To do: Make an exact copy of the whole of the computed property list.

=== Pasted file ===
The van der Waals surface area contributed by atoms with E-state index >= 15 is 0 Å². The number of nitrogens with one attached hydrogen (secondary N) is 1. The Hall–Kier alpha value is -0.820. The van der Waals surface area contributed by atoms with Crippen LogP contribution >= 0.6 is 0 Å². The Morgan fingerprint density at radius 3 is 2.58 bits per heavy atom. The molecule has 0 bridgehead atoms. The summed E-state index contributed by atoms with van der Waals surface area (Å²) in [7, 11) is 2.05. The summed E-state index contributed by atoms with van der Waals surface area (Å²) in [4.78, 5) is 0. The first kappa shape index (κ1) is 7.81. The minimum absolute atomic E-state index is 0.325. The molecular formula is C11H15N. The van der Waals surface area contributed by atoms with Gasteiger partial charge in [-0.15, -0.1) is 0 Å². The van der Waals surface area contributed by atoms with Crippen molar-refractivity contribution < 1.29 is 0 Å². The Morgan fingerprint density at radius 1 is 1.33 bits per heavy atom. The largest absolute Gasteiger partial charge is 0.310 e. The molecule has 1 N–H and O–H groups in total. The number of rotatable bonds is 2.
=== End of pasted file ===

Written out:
The van der Waals surface area contributed by atoms with E-state index >= 15 is 0 Å². The number of nitrogens with one attached hydrogen (secondary N) is 1. The Hall–Kier alpha value is -0.820. The van der Waals surface area contributed by atoms with Crippen LogP contribution >= 0.6 is 0 Å². The Morgan fingerprint density at radius 3 is 2.58 bits per heavy atom. The molecule has 0 bridgehead atoms. The summed E-state index contributed by atoms with van der Waals surface area (Å²) in [7, 11) is 2.05. The summed E-state index contributed by atoms with van der Waals surface area (Å²) in [4.78, 5) is 0. The first kappa shape index (κ1) is 7.81. The minimum absolute atomic E-state index is 0.325. The molecular formula is C11H15N. The van der Waals surface area contributed by atoms with Gasteiger partial charge in [-0.15, -0.1) is 0 Å². The van der Waals surface area contributed by atoms with Crippen molar-refractivity contribution < 1.29 is 0 Å². The Morgan fingerprint density at radius 1 is 1.33 bits per heavy atom. The largest absolute Gasteiger partial charge is 0.310 e. The molecule has 1 N–H and O–H groups in total. The number of rotatable bonds is 2.